Retro visuals are pretty popular these days, with almost every second game on Steam Greenlight sporting a pixel-art look. I believe this trend started with one of my all time favourite games, Sword & Sworcery. Most of the “retro” styled games end up just looking the part and trying to cash in on nostalgia, but Yacht Club Games has finally released Shovel Knight after a massively successful Kickstarter campaign, and boy does it live up to all the hype.
I never really paid attention to the game when the Kickstarter campaign was going on and only really started reading into it when I saw it on the cover of Nintendo Force. I bought the game as soon as the eShop refreshed on 3DS and I’ve needed to charge my 3DS far too many times over the last few days because of it. The game gets almost everything right from the get-go. It is a huge serving of nostalgia, with excellent gameplay and atmosphere to back it up.
I bought the game as soon as the eShop refreshed on 3DS and I’ve needed to charge my 3DS far too many times over the last few days because of it
You play as a knight whose main weapon is – you guessed it – a shovel. The game gives you a bit of history when you start out. Shovel Knight and Shield Knight used to fight alongside each other, but when the exploration of the Tower of Fate results in them falling to dark magic, you (Shovel Knight) wake up with Shield Knight missing and the Tower sealed. The Enchantress spreads evil, meanwhile, and you aim to rescue Shield Knight and overthrow all obstacles the Enchantress sends your way.
Gameplay is a combination of the best elements of classics franchises like Mega Man, Super Mario Bros. 3 (the map view in particular), Castlevania III and Ducktales. Platforming perfection with no hand-holding would be a succinct way to describe it. Each level has a unique visual style, enemies, and music, and platforming elements also change as you progress. In my Final Fantasy X HD review, I’d mentioned how the remaster captured what we remembered of the original, and made it better. People usually remember only the good things from their favourite old games and these rose-tinted memories often go away when you revisit them. Shovel Knight, for its part, has none of the annoying flaws many NES games had.
Some levels have annoying sections, but you’ll never fault the game when you die because it’s evident that the mistake was yours rather than a a case of “bad level design”.
Your main weapon is a shovel and you have to collect gold to buy things in villages that either let you upgrade your health or your magic. There are patches of dirt in the ground scattered throughout that you can dig up for gold. There are also additional weapons in the form of relics that use up magic, but those are unlocked as the story progresses. The gameplay isn’t easy like most games today (another trait of NES games). You will die quite a bit, but the game has a really nice checkpoint system. When you die, a portion of your gold is taken away and you can collect it from the same spot when you replay the section.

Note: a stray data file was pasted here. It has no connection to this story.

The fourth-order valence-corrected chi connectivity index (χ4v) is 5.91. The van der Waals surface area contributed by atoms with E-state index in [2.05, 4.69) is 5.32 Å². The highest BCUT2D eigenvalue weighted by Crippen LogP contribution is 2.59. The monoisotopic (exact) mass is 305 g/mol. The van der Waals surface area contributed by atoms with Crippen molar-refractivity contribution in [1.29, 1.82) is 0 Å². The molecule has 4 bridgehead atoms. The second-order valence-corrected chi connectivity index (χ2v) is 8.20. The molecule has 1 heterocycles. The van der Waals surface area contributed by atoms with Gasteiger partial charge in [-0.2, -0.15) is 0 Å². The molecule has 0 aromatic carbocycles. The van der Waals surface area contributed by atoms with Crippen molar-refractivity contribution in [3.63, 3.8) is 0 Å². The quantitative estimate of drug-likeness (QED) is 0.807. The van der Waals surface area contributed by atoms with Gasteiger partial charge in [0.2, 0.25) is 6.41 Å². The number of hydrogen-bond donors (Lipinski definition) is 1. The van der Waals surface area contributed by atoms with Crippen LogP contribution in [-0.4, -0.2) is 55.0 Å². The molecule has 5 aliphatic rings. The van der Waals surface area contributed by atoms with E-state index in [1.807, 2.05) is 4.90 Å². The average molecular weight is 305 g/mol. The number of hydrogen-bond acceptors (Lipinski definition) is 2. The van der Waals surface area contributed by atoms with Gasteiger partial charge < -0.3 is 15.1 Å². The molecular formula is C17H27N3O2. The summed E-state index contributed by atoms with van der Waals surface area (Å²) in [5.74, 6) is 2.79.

Some levels have really annoying sections, but you’ll never fault the game when you die because it’s evident that the mistake was yours and not a case of “bad level design”. There’s a section where you have to pogo stick with your shovel onto a book so pages open up, giving you platforms to jump on. There are rats with propellers coming towards you and vats of lava in between platforms. This was really annoying early on in the game. Levels also have abundant mini bosses, some of which I found harder than the main level boss.
The visuals are stunning. There is no other way of putting this. It appeals to your nostalgia and manages to look great even when played on a large screen.
The visuals are stunning. There is no other way of putting this. It appeals to your nostalgia and manages to look great even when played on a large screen. I found myself using 3D while playing it as well because the game has implemented lovely stereoscopic 3D with parallax backgrounds. Sprites are excellent, character animations are great, and the levels all look unique. Even the short cutscene slideshows and their animations have been faithfully done so this game would feel at home on an NES.
The chiptune soundtrack of Shovel Knight has been done by Jake Kaufman (Virt), who also did music for Retro City Rampage, and it is spectacular. It also has a few contributions by famed Mega Man composer, Manami Matsumae. The songs are catchy and they never get boring even when you’re stuck dying and playing levels over and over.
Shovel Knight’s charm doesn’t end there. There are subtle things it gets right, like small animations that no one would pay attention to. The rummaging chest animation in particular has been masterfully done. The game also has cheats that enable a wealth of humorous modes, like butt mode and armour colour changing mode. I’ll leave the cheat-hunting to you.
Shovel Knight is not just a love letter to you from years ago. It is a platformer everyone needs to play. There’s a wealth of content and even a New Game+ mode that makes the game a lot harder. My only real complaint is the length – you can beat it in under six hours. If you’re against games that look like they were made for consoles from decades ago, Shovel Knight is probably not for you, but you will be missing out on one of the best platforming experiences in years.